(Reuters) - Here is a look at recent incidents involving North Korea and international efforts to stop the communist state’s nuclear and missiles programs that have led to rising tensions on the Korean peninsula.
April 5, 2009 - North Korea launches missile carrying a satellite over the Sea of Japan. The test fails to make orbit, but prompts unanimous condemnation by the U.N. Security Council as a violation of sanctions barring the use of ballistic missile technology. Nine days later, North Korea condemns the U.N. Security Council statement and withdraws from the “Six Party Talks” meant to rein in its nuclear program. It also announces its intention to reactivate its nuclear facilities.
May 25, 2009 - North Korea announces a new test of a nuclear explosive device, its first since October 2006. The next month U.N. Security Council unanimously adopts expanded sanctions on Pyongyang.
July 3-4, 2009 - North Korea fires a series of short-range ballistic missiles into the Sea of Japan. Additional missile tests take place in October.
December 8, 2009 - U.S. North Korea envoy Stephen Bosworth begins three-day visit to Pyongyang in first direct high-level contact between North Korea and the U.S. Obama administration. Talks are inconclusive.
October 24-25, 2011 - The United States and North Korea hold two days of talks in Geneva on the nuclear issue. The United States describes the tone as “positive and generally constructive.”
December 17, 2011 - North Korean leader Kim Jong-il dies, an event announced two days later by the country’s state-run media. He is succeeded by his son, Kim Jong-un.
February 29, 2012 - The United States and North Korea announce a “Leap Day” deal under which Pyongyang agrees to suspend major elements of its atomic program and the United States pledges to provide 240,000 tonnes of food aid.
March 16, 2012 - North Korea announces plans to launch a satellite to commemorate the centenary of the birth of its founder, Kim Il-sung. The United States and its allies condemn the plan as a test of banned ballistic missile technology that could scuttle the “Leap Day” deal. The United States suspends plans to provide food aid to the North.
April 13, 2012 - In an embarrassing setback, North Korea admits its heralded launch has failed after the rocket crashes into the sea. Days later, North Korea dismisses a rebuke by the U.N. Security Council and says it is no longer bound by an agreement with the United States for a moratorium on missile and nuclear tests and renewed arms inspections.
December 12, 2012 - North Korea launches a rocket which puts a weather satellite into orbit. It was labeled by the United States, South Korea and Japan as a test of technology that could one day deliver a nuclear warhead capable of hitting targets as far away as the United States.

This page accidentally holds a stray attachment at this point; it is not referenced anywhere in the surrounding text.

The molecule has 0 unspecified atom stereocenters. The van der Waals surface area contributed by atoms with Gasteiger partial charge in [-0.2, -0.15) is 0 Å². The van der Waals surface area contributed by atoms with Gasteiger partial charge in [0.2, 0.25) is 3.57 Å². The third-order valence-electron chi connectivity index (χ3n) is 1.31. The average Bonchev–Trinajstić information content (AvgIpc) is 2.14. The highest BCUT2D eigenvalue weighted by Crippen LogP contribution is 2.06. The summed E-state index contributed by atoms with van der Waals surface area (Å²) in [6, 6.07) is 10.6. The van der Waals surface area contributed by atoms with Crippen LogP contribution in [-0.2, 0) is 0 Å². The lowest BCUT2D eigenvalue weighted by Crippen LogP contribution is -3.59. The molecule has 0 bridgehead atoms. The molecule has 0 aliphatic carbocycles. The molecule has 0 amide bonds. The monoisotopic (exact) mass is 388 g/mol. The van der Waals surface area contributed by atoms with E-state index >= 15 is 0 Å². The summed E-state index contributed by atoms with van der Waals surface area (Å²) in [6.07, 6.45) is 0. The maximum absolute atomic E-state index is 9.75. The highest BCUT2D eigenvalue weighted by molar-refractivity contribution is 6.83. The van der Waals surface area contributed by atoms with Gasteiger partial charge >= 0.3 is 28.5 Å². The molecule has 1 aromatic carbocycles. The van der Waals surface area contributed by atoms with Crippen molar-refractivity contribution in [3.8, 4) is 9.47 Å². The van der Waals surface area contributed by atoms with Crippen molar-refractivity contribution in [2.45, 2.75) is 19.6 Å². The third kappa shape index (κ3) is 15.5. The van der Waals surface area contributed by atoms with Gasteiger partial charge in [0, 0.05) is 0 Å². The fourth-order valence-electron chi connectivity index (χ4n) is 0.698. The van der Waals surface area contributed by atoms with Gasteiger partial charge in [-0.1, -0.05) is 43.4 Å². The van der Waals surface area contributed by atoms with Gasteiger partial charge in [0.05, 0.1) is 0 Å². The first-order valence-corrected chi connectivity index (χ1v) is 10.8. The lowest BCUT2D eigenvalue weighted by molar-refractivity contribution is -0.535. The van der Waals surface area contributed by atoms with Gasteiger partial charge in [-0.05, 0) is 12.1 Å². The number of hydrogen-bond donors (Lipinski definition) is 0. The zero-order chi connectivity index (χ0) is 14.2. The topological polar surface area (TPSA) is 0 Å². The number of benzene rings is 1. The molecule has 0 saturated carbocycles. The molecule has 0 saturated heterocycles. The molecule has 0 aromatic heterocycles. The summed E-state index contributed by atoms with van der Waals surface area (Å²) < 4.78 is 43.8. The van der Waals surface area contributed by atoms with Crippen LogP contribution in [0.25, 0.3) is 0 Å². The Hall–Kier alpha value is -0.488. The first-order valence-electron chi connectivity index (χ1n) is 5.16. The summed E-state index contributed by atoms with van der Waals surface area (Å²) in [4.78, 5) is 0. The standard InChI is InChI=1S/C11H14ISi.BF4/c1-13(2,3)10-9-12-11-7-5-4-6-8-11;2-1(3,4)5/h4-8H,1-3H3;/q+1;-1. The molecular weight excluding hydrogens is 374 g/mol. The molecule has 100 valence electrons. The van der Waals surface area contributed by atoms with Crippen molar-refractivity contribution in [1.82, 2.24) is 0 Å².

Jan 23, 2013 - The UN Security Council condemns the launch and tightens existing U.N. sanctions against Pyongyang. North Korea announces it will carry out a third “high-level nuclear test”.
Feb 12, 2013 - North Korea conducts its third nuclear test in defiance of U.N. resolutions, drawing condemnation from around the world, including its ally China. The U.N. Security Council month later votes to tighten financial restrictions on Pyongyang and crack down on its banned cargo trading.
March 3, 2013 - Former U.S. basketball star Dennis Rodman returns from a visit to North Korea with a message for Obama to call its young leader, Kim Jong-un. The idea is widely dismissed by U.S. officials who say they already have open lines of communication with Pyongyang.
March 7, 2013 - In response to the U.S.-led move for new U.N. sanctions, North Korea threatens the United States with a preemptive nuclear strike. It later calls the U.N. sanctions a plot to topple its leadership.
March 11, 2013 - The U.S. Treasury imposes sanctions against North Korea’s Foreign Trade Bank, its main foreign exchange institution, for supporting Pyongyang’s weapons of mass destruction. Japan and Australia later follow suit.
March 15, 2013 - The United States says it will bolster U.S. missile defenses in Alaska and Japan in response to threats by North Korea, which repeatedly says it would attack U.S. military bases on Japan and the Pacific Island of Guam if provoked.
March 21, 2013 - The United Nations starts an investigation into reports of widespread and systematic human rights violations in North Korea.
March 28, 2013 - During annual military exercises, the United States flies two nuclear-capable B-2 Stealth bombers on practice runs over South Korea in a rare show of force. North Korea puts its rocket units on standby to attack U.S. military bases in South Korea and the Pacific. Pyongyang also cancels its armistice agreement with the United States that ended the 1950-53 Korean War and cuts all communication lines with U.S. forces, the United Nations and South Korea.
April 2, 2013 - North Korea announces plans to revive the mothballed Yongbyon nuclear reactor able to produce bomb-grade plutonium, as a deterrent against recent U.S. threats.
April 3, 2013 - North Korea closes access to a joint factory zone with South Korea, putting at risk $2 billion a year in trade that is seen as vital for the impoverished state. The United States announces plans to send missile defenses to Guam.
April 5, 2013 - North Korea asks embassies to consider moving staff out and warns it cannot guarantee the safety of diplomats after April 10. Britain says it sees the move as part of “their continuing rhetoric that the U.S. poses a threat to them.”
Reporting by David Cutler, London Editorial Reference Unit and Anna Yukhananov in Washington; Editing by David Storey